Celebrating my two-year anniversary of living in France has made me reflect on the ways this country has changed me. So this post is a personal look at how my view on food has been impacted:
March 15 is popularly known as “the Ides of March” but to me it will always signify the day I boarded a plane with a one-way ticket to Paris. As I celebrate my two year “Paris-versary” of living here, I can’t help but reflect on who I was two years ago and barely recognize the girl at the boarding gate that evening in Newark, NJ.
I can list off many ways I've changed. I arrived two years ago without a job, without speaking a word of French, without a notion of what living abroad really meant. An identity crisis later and constant lessons in patience and humility bear marks on who I am today. There is a badge of confidence and independence that I think all expats wear as the scars of fumbling through a different culture and making a fool of themselves fade (or just start to feel less severe).
That’s just the tip of the iceberg, and there is way too much to share on how I've grown during the past two years. So today I’ll leave you with one aspect of life that French culture has pressed upon me, one I will take away with me whenever my time to leave this country comes.
Food. Eating. And the art of the meal.
“Lynne Rossetto Kasper, the host of ‘The Splendid Table,’ says there are two kinds of people in the world: people who wake up thinking about what to have for supper and people who don’t. I am in the first camp, certainly. But it took me about twenty years to say that out loud.”
-Shauna Niequist, “Bread & Wine”
I have always loved food. I think it only comes naturally having a mother who is a fantastic cook and baker. I grew up eating delicious meals and being exposed to new foods. There was notably the time we tried rattlesnake on a family vacation in Arizona (which, sorry for the cliché, really did taste like chewy chicken). Or the vacation we took to California and ate grilled calamari steaks (first time eating them not fried) at Abalonetti’s. My little brother, about ten years old at the time, liked it so much he ate his leftovers for breakfast. Strange eating calamari for breakfast? Yes. But my brother was born with quite a palate. This was the same time frame when he could tell if his mashed potatoes were made with Idaho potatoes, which was his preference.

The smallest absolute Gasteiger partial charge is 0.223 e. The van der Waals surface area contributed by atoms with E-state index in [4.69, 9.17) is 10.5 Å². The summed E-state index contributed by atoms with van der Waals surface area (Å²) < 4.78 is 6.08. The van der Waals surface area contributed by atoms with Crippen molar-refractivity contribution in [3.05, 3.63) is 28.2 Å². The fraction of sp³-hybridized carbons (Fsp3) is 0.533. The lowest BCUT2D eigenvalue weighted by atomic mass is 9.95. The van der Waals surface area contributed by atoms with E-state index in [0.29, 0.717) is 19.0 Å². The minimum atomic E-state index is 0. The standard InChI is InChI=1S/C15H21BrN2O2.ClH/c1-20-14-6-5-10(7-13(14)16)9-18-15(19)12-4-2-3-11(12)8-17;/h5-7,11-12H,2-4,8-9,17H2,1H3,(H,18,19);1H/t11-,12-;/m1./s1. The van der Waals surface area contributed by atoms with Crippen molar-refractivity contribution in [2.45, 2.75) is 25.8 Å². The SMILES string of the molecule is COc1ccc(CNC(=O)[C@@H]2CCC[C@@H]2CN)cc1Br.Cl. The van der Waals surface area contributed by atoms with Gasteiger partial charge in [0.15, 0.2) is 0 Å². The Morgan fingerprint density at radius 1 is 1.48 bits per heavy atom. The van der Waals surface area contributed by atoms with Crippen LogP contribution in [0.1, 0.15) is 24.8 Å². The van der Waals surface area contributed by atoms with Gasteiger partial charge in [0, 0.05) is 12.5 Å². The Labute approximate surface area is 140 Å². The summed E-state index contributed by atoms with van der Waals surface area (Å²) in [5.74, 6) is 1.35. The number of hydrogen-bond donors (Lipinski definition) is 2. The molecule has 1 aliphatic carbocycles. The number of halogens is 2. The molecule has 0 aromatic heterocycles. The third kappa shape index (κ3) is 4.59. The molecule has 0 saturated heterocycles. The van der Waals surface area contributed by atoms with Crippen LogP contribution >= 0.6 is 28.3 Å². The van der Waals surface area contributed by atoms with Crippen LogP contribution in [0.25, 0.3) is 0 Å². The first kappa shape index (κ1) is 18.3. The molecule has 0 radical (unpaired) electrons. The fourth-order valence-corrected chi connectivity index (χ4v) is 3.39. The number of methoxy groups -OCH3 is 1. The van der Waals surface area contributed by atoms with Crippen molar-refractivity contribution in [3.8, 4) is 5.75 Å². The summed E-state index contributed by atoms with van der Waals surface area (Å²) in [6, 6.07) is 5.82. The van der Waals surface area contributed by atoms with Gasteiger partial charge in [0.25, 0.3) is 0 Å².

I have great memories around the table with my family. But I also have struggled between enjoying food and then feeling guilty. Wishing I didn't enjoy food as much, that I could pick on lettuce and be thin and happy. Finding balance with appreciating food and eating to provide my body with healthful nourishment has been difficult for me to discern.
In the midst of trying to navigate this balance, I tried Weight Watchers about a year or so before we moved. The plan aligned with my food beliefs since there were no foods off limits, but instead just calculated moderation. It was successful, but I also was eating bagels that tasted like cardboard and cream cheese that had no flavor whatsoever to attempt to mask the bland bread. What used to be full of flavor and enjoyment became reduced to points, black and white numbers. I felt like I was fighting against the evil enemy of food, battling it out as I constantly added up points.